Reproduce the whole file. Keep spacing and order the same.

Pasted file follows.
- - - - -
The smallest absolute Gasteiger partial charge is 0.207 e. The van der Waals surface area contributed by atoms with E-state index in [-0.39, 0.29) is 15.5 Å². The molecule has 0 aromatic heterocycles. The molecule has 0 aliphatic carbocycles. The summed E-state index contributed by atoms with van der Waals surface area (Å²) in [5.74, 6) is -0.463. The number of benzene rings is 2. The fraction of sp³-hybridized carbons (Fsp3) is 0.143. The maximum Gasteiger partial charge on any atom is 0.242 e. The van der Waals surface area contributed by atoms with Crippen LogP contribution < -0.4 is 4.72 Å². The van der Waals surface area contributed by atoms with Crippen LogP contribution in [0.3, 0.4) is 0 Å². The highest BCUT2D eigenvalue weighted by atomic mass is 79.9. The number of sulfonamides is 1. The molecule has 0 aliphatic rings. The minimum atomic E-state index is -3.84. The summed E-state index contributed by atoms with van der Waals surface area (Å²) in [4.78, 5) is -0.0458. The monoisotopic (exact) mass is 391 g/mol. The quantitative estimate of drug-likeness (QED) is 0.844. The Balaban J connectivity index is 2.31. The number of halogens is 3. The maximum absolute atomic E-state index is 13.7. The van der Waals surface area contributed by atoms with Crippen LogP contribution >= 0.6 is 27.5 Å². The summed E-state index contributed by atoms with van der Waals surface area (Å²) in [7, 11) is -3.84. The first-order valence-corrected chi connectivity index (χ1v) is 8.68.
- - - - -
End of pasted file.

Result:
The smallest absolute Gasteiger partial charge is 0.207 e. The van der Waals surface area contributed by atoms with E-state index in [-0.39, 0.29) is 15.5 Å². The molecule has 0 aromatic heterocycles. The molecule has 0 aliphatic carbocycles. The summed E-state index contributed by atoms with van der Waals surface area (Å²) in [5.74, 6) is -0.463. The number of benzene rings is 2. The fraction of sp³-hybridized carbons (Fsp3) is 0.143. The maximum Gasteiger partial charge on any atom is 0.242 e. The van der Waals surface area contributed by atoms with Crippen LogP contribution < -0.4 is 4.72 Å². The van der Waals surface area contributed by atoms with Crippen LogP contribution in [0.3, 0.4) is 0 Å². The highest BCUT2D eigenvalue weighted by atomic mass is 79.9. The number of sulfonamides is 1. The molecule has 0 aliphatic rings. The minimum atomic E-state index is -3.84. The summed E-state index contributed by atoms with van der Waals surface area (Å²) in [4.78, 5) is -0.0458. The monoisotopic (exact) mass is 391 g/mol. The quantitative estimate of drug-likeness (QED) is 0.844. The Balaban J connectivity index is 2.31. The number of halogens is 3. The maximum absolute atomic E-state index is 13.7. The van der Waals surface area contributed by atoms with Crippen LogP contribution >= 0.6 is 27.5 Å². The summed E-state index contributed by atoms with van der Waals surface area (Å²) in [7, 11) is -3.84. The first-order valence-corrected chi connectivity index (χ1v) is 8.68.